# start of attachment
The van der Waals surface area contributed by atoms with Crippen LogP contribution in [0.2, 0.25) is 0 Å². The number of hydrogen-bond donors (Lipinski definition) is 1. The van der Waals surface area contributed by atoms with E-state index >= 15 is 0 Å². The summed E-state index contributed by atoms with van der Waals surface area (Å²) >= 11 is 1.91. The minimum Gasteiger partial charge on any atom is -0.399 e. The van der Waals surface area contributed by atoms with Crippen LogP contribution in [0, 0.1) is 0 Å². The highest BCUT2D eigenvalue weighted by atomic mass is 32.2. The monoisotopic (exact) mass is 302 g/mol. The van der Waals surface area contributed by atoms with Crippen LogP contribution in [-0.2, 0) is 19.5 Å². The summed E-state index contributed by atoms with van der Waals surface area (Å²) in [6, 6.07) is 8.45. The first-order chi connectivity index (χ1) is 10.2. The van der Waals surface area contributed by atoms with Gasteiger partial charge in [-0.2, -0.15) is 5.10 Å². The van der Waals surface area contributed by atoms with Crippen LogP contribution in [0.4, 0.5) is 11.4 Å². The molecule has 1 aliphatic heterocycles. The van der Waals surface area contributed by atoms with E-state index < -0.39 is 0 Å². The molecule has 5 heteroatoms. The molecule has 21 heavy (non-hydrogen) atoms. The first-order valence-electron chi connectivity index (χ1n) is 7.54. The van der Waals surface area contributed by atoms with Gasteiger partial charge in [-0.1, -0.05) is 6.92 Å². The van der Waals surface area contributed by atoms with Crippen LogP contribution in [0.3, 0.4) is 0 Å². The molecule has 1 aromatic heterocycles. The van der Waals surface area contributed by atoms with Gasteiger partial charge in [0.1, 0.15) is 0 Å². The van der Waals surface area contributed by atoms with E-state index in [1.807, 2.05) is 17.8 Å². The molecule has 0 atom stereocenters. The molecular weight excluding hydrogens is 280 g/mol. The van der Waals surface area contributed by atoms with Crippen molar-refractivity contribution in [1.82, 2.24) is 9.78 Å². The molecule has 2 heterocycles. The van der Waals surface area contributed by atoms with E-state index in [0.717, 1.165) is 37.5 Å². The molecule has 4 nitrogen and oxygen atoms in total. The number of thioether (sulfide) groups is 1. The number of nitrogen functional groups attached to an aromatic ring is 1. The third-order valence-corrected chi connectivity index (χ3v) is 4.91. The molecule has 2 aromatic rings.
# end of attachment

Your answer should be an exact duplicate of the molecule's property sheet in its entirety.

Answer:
The van der Waals surface area contributed by atoms with Crippen LogP contribution in [0.2, 0.25) is 0 Å². The number of hydrogen-bond donors (Lipinski definition) is 1. The van der Waals surface area contributed by atoms with E-state index >= 15 is 0 Å². The summed E-state index contributed by atoms with van der Waals surface area (Å²) >= 11 is 1.91. The minimum Gasteiger partial charge on any atom is -0.399 e. The van der Waals surface area contributed by atoms with Crippen LogP contribution in [0, 0.1) is 0 Å². The highest BCUT2D eigenvalue weighted by atomic mass is 32.2. The monoisotopic (exact) mass is 302 g/mol. The van der Waals surface area contributed by atoms with Crippen LogP contribution in [-0.2, 0) is 19.5 Å². The summed E-state index contributed by atoms with van der Waals surface area (Å²) in [6, 6.07) is 8.45. The first-order chi connectivity index (χ1) is 10.2. The van der Waals surface area contributed by atoms with Gasteiger partial charge in [-0.2, -0.15) is 5.10 Å². The van der Waals surface area contributed by atoms with Crippen LogP contribution in [0.4, 0.5) is 11.4 Å². The molecule has 1 aliphatic heterocycles. The van der Waals surface area contributed by atoms with E-state index < -0.39 is 0 Å². The molecule has 5 heteroatoms. The molecule has 21 heavy (non-hydrogen) atoms. The first-order valence-electron chi connectivity index (χ1n) is 7.54. The van der Waals surface area contributed by atoms with Gasteiger partial charge in [-0.1, -0.05) is 6.92 Å². The van der Waals surface area contributed by atoms with Crippen LogP contribution in [0.3, 0.4) is 0 Å². The molecule has 1 aromatic heterocycles. The van der Waals surface area contributed by atoms with Gasteiger partial charge in [0.1, 0.15) is 0 Å². The van der Waals surface area contributed by atoms with E-state index in [1.807, 2.05) is 17.8 Å². The molecule has 0 atom stereocenters. The molecular weight excluding hydrogens is 280 g/mol. The van der Waals surface area contributed by atoms with Crippen molar-refractivity contribution in [1.82, 2.24) is 9.78 Å². The molecule has 2 heterocycles. The van der Waals surface area contributed by atoms with E-state index in [0.717, 1.165) is 37.5 Å². The molecule has 4 nitrogen and oxygen atoms in total. The number of thioether (sulfide) groups is 1. The number of nitrogen functional groups attached to an aromatic ring is 1. The third-order valence-corrected chi connectivity index (χ3v) is 4.91. The molecule has 2 aromatic rings.